Parmer County

Parmer County, Texas

Parmer County, Texas

The Parmer County Courthouse is located in Farwell, Texas, the county seat. Photograph by Larry D. Moore.
Parmer County, Texas

Parmer County, Texas

Map of Parmer County, Texas. Map Credit: Robert Plocheck.

Parmer County, on the western border of the Panhandle of Texas, is bordered on the west by New Mexico, on the north by Deaf Smith County, on the east by Castro County, and on the south by Bailey and Lamb counties. The county is on the High Plains of Texas, and its center is located at 34°33' north latitude and 102°47' west longitude. Farwell, the county seat, is on the Texas-New Mexico border, fifteen miles southwest of the center of the county and eighty-five miles southwest of Amarillo. The county was named for Martin Parmer, an early settler and Texas Revolution veteran. Parmer County occupies 859 square miles of level plains surfaced by sandy, clay, and loam soils. These soils support some native grasses, but now the land is largely cultivated and produces abundant corn, sugar beets, and potatoes, as well as sorghums, cotton, wheat, hay, and soybeans. The elevation ranges from 3,800 to 4,202 feet above sea level, and the county is bisected from northwest to southeast by Running Water Draw, an intermittent but flood-prone creek. Lesser dry arroyos, such as Catfish Draw and Frio Draw, also serve to break the level plains in some areas. Rainfall averages 17.50 inches per year. The average annual minimum temperature is 21° F in January, and the average maximum is 92° F in July. The growing season averages 183 days per year.

The region including Parmer County has remained rather isolated throughout its history. It is possible that the José Mares expedition from Santa Fe to San Antonio crossed the northeastern corner of the county in 1787, but for the most part the region remained under the control of its aboriginal inhabitants. Apaches occupied the Panhandle-Plains until they were pushed out around 1700 by the Kiowas and Comanches, who ruled the Texas High Plains between 1700 and the end of the Red River War in 1874. After their defeat and removal to Indian Territory, the Parmer County region was opened for White settlement.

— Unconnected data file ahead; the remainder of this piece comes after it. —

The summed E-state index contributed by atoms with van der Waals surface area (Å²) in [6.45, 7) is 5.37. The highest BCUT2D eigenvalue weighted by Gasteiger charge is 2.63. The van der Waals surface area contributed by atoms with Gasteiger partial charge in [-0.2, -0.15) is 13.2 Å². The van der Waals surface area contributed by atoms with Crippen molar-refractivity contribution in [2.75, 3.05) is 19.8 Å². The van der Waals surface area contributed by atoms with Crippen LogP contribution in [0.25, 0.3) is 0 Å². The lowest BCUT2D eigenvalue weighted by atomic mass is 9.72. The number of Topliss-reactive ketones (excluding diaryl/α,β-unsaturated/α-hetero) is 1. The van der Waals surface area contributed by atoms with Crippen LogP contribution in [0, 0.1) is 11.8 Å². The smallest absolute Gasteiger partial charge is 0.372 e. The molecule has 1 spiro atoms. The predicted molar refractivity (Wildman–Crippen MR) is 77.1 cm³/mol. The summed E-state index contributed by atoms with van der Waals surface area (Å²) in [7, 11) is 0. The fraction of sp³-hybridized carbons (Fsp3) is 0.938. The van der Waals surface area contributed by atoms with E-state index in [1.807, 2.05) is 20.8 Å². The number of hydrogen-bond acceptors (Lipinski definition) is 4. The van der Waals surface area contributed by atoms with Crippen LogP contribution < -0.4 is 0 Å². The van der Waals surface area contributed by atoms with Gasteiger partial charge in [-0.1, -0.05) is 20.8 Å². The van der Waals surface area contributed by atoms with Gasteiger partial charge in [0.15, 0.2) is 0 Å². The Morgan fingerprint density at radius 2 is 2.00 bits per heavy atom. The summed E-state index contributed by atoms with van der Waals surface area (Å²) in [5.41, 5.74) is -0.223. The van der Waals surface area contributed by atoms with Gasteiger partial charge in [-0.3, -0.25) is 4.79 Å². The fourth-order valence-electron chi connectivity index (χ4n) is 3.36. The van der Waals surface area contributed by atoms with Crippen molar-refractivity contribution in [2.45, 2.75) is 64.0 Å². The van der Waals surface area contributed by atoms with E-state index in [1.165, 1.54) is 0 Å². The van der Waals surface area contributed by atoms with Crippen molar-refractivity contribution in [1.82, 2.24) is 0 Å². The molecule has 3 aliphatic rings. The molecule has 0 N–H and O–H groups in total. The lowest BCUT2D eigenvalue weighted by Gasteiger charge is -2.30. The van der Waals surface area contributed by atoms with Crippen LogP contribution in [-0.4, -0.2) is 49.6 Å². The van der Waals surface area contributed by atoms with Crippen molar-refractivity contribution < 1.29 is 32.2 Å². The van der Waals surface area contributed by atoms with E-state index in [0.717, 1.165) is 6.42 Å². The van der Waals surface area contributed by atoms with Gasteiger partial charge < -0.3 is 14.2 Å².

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Donald R. Abbe | © TSHA

Handbook of Texas Logo

Adapted from the official Handbook of Texas, a state encyclopedia developed by Texas State Historical Association (TSHA). It is an authoritative source of trusted historical records.

Currently Exists


Place type

Parmer County is classified as a County

Altitude Range

3785 ft – 4440 ft


Land area does not include water surface area, whereas total area does

  • Land Area: 880.8 mi²
  • Total Area: 885.2 mi²


January mean minimum: 22.5°F
July mean maximum: 89.8°F

Rainfall, 2019

20.1 inches

Population Count, 2019


Civilian Labor Count, 2019


Unemployment, 2019


Property Values, 2019

$1,620,263,705 USD

Per-Capita Income, 2019

$44,981 USD

Retail Sales, 2019

$93,554,191 USD

Wages, 2019

$69,778,460 USD

Parmer County

  • Parmer County
Place Type Population (Year/Source) Currently Exists
Town 100 (2009) Yes
Town 1,703 (2021) Yes
Town 15 (2009) Yes
Town 1,389 (2021) Yes
Town 4,144 (2021) Yes
Town 25 (2009) Yes
Town 100 (2009) Yes
Town 248 (2009) Yes
Town 25 (2009) Yes
Town 98 (2009) Yes

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